Capacity Ratings:
Setting the Stage for
Portfolio Management
Sponsored by
Establishing Capacity Ratings, Inclination and Affinity
Sharon Das, Rutgers University Foundation
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Screening and Segmentation
Jessica Davis, NYU Langone Medical Center
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Portfolio Management
Bill Powers, Hospital for Special Surgery
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Working with Fundraisers
Matthew Perrin, Natural Resources Defense Council
Establishing Capacity, Ratings,
Inclination and Affinity
Sharon Das
Rutgers University Foundation
Understanding the Terms
Giving Capacity
• Based on estimated wealth via publicly available information
• Includes an analysis of conditions that could affect giving potential
• Seeking to identifying a maximum gift level
• Be wary of saying “net worth”
Understanding the Terms
Capacity and it’s Effect on Ratings
What is a Rating?
An estimated dollar range for a gift or total gifts over five years based
on a prospect’s estimated wealth in the most ideal situation
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Not based on whether or not an individual should or will make a gift at the stated level
or during the time-frame, but only that they have been pre-qualified through assetbased or predictive analysis as financially capable of doing so…. rating and
evaluating an ability to donate
Both science and art
PRIOITIZATION and SEGMENTATION TOOL
Understanding the Terms
Affinity
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Level of positive feelings about the institution
Earned loyalty
Based on giving history and involvement
Interest in the institution’s programs and initiatives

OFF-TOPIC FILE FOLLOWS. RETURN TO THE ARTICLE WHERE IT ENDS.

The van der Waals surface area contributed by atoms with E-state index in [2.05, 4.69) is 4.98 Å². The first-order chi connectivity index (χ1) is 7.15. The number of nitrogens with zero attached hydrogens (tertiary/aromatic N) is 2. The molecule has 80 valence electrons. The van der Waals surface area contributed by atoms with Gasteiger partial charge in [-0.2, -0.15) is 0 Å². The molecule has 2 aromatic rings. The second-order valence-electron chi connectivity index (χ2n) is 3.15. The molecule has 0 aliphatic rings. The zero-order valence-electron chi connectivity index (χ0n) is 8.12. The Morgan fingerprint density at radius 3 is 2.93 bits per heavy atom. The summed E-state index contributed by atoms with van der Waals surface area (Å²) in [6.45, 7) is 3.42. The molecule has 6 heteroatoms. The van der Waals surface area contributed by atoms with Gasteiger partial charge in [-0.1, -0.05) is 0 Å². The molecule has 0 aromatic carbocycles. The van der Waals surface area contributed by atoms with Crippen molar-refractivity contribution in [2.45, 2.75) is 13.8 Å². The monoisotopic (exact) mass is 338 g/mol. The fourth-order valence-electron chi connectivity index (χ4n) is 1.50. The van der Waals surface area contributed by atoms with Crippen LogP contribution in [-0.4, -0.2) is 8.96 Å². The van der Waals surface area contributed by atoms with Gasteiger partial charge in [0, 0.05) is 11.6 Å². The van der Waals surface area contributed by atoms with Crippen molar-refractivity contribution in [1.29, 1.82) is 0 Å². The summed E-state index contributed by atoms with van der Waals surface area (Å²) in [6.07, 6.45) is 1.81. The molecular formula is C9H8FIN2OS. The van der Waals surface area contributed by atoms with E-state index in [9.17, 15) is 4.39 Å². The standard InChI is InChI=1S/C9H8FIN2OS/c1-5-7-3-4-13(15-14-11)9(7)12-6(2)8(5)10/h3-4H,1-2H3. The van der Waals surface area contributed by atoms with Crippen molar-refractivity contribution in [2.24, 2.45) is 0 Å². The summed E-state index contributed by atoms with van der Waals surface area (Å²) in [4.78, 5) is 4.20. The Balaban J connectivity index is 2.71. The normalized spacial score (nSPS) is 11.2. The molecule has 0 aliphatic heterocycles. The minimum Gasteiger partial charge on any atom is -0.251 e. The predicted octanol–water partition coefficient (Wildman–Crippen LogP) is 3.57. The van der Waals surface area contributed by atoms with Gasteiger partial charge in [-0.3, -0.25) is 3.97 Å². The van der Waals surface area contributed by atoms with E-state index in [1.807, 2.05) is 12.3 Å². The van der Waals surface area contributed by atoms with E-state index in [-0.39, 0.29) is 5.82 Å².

Inclination
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Measure of overall philanthropic generosity
o Involvement
o Donations
o Are their hobbies and interests inline with your own?
Making the Data Part of the System
• Varies by institution and constituency
• Be consistent in both defining, assigning and reporting
• Adjust as the stages progress, or as a donor’s financial
situation fluctuates
• Fundraisers should request updated research if they
think there are changes in wealth or BEFORE THEY
MAKE THE ASK
Capacity and Ratings:
Panel Discussion
Screenings and
Segmentation
Jessica Davis
NYU Langone Medical Center
Wealth Screenings
“How do we obtain the information to rate?”
Wealth screenings can help pave the way!
System to identify publically available wealth indicators:
• Real Estate
• Foundations/charitable gifts
• Businesses/Corporate affiliations
• Insider stock holdings
Different areas of the organization’s population:
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Alumni screenings before a reunion
Portfolio screenings for individual gift officers
Screening based on ZIP code, geographic criteria or employment records
Brainstorm with Gift Officers and ITS to get the best pull of data for a
screening
Wealth Screening - Tips
“What are you going to do with all that information?”
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A 10,000 person screening might sound great, but is it the best way to
approach?
Don’t over screen and get overwhelmed in the verification process!
How many people know how to use the screening tool?
How are you going to give the information to the frontline fundraiser?
Screening schedule should be done in a way that best suits your
organization’s needs.
Never screened?
Budget time (hours, months) and/or reduce time spent on other projects